As a Minhang native now living in Xinzhuang Town, Yan’s memories of Spring Festival always involve snow.
“It used to snow heavily at that time of year,” he said. “We would bury firecrackers deep inside the snow to see if they would explode.”
Yan and childhood friends were fascinated by strips of firecrackers, which they unfurled and stuffed in their pockets.
“We threw them into the river or at the feet of passers-by to scare them,” he said.
With firecrackers now banned, Yan said he will go to bed after watching the annual Spring Festival Gala on China Central Television. There will be no ear-shattering fireworks to keep him awake.
“We can eat whatever dishes we want all year around now,” he said. “Spring Festival doesn’t seem quite so exciting or special anymore.”
Huang Xiang, 47
Huang, the father of two sons, plans to take his family to a place outside downtown Shanghai this year, so they can light firecrackers to celebrate Spring Festival.
“Call it a tradition or superstition, but I want my boys to feel the excitement, which they can’t do anymore in Shanghai,” he said. “Setting off firecrackers reminds me of old times, and makes the inner child in me happy.”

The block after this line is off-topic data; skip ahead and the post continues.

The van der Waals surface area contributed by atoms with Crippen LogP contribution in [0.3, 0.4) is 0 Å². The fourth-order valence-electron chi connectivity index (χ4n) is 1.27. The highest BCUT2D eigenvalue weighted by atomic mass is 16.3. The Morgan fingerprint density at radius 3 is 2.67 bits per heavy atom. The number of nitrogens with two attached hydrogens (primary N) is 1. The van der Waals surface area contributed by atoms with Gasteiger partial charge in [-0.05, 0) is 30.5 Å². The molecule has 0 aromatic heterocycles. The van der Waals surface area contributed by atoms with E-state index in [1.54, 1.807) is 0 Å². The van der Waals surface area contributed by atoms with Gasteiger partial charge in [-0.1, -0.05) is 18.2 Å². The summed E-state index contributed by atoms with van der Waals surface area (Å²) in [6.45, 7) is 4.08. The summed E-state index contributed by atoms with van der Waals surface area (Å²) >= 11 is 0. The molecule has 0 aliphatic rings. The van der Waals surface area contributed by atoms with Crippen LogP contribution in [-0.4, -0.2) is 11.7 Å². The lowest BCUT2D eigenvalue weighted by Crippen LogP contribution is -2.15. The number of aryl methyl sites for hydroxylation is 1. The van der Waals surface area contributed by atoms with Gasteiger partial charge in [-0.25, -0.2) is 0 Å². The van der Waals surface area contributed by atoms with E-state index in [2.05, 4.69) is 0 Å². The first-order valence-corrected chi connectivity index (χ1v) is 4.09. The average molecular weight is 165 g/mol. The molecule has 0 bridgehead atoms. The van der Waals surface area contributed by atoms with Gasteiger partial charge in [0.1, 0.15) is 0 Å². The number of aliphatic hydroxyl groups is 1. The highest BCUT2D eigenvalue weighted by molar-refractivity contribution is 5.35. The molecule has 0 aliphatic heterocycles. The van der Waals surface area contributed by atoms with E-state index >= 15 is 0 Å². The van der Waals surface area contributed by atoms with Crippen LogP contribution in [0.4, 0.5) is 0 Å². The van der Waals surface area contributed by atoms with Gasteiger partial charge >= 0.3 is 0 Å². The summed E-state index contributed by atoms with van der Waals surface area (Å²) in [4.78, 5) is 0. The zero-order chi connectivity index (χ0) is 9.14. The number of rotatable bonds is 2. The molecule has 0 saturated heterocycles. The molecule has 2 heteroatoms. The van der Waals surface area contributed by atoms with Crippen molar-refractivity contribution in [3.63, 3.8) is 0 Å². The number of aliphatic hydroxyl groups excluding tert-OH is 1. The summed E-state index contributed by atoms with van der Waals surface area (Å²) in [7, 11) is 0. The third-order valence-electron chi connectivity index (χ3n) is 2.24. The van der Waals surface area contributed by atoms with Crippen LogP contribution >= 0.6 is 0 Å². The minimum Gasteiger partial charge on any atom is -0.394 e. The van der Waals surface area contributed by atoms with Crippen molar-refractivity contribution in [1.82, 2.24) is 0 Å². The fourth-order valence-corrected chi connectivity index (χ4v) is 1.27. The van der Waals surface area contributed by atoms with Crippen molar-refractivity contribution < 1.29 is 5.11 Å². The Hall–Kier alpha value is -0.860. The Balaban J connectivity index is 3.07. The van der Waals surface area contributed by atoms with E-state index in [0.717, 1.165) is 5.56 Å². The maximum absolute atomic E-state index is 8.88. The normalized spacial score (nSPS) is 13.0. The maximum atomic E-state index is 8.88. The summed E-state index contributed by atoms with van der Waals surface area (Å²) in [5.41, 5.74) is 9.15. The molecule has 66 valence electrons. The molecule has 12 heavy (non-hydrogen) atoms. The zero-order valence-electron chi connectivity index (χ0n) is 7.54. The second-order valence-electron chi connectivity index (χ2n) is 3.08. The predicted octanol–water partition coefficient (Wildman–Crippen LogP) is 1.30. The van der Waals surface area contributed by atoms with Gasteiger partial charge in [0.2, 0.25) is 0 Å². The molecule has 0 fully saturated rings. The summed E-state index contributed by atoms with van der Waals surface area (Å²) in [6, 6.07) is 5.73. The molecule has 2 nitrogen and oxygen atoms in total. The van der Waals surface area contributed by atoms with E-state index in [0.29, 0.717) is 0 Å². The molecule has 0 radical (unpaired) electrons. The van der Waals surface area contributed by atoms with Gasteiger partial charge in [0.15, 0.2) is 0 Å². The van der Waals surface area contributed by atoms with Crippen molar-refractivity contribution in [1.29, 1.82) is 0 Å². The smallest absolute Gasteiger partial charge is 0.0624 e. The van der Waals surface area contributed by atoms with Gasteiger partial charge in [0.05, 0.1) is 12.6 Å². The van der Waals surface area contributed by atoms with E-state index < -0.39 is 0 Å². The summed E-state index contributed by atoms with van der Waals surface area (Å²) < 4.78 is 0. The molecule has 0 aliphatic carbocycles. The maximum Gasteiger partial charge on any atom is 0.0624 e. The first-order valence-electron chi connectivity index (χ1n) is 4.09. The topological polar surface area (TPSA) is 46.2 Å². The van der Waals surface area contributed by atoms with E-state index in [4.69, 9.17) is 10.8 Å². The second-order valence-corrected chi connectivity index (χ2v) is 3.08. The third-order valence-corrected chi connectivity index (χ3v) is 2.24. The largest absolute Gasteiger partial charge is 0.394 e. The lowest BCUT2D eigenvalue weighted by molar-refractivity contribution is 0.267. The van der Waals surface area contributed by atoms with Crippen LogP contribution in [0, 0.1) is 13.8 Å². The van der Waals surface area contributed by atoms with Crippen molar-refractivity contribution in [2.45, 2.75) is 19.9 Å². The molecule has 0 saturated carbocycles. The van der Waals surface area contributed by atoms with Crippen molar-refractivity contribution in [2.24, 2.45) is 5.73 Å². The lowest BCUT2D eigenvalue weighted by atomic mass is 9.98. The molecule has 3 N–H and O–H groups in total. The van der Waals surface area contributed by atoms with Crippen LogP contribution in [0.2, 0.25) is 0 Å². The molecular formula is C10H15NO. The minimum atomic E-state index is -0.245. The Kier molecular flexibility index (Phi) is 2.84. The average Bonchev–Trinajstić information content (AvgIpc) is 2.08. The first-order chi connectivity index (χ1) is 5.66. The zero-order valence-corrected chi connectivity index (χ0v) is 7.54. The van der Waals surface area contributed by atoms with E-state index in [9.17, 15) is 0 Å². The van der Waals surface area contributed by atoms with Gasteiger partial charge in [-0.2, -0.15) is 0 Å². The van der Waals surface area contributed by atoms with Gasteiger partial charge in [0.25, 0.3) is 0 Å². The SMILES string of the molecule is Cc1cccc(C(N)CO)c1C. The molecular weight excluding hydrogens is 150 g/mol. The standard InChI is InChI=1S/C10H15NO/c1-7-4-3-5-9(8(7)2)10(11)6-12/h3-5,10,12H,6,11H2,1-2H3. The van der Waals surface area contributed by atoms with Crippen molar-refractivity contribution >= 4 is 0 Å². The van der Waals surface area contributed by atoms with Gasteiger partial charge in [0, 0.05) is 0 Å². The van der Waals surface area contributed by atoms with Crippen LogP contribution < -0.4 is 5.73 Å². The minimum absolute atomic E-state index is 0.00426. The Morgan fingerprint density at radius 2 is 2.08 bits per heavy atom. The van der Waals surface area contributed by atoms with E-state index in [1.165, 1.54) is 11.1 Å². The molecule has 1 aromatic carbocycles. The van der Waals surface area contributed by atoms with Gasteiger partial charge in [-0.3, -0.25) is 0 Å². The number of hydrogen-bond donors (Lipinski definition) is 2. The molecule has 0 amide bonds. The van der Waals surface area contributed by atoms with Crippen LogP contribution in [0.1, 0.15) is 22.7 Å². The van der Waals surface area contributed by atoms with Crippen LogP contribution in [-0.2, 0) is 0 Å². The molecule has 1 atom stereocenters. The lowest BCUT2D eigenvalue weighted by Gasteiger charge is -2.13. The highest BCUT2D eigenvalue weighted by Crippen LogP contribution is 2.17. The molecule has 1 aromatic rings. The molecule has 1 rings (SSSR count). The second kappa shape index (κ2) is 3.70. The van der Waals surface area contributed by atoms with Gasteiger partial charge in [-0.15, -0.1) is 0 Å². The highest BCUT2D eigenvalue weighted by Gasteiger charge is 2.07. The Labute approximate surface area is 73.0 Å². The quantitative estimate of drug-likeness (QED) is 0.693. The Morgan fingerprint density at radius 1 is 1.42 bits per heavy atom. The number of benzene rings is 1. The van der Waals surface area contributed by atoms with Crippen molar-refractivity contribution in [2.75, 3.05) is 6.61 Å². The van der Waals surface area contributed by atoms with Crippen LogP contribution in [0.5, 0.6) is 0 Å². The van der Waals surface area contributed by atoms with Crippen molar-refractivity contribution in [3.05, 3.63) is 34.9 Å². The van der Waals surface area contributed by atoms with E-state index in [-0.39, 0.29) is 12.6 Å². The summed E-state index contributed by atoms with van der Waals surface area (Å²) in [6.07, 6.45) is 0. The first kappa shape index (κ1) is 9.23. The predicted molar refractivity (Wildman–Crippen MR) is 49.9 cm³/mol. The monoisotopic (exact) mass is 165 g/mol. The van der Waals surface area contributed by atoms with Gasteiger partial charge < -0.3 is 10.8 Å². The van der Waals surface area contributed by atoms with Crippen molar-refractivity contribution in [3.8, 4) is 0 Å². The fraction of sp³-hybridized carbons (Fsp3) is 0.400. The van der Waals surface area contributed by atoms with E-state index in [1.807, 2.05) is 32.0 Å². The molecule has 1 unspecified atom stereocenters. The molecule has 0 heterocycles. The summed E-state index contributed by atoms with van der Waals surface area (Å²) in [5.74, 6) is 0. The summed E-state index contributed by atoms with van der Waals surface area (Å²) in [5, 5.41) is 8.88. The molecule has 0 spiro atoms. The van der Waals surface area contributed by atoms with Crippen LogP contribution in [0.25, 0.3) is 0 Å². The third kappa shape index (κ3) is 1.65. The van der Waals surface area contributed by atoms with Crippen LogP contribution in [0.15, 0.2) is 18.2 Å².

Noisy fireworks used to be an important major part of holiday celebrations, but the practice is now banned because of safety and air pollution concerns.
Many people lament the passing. The Huang family tends to stick to family traditions when celebrating the
“I will take my sons to my grandmother’s home for New Year’s Eve,” he said. “She is 92 now, so I cook for the four of us. Considering her age, I usually make soft foods like fish, braised pork and sticky rice.”
Though dining in the restaurant would be an easier option, Huang said a meal at home is much healthier and more intimate.
On the first day of the New Year, Huang takes his sons to Qibao Old Street to eat sweet dumplings and pray
in the temple. His older son, who is 14, thinks the practice is superstitious, but they haven’t broken from tradition.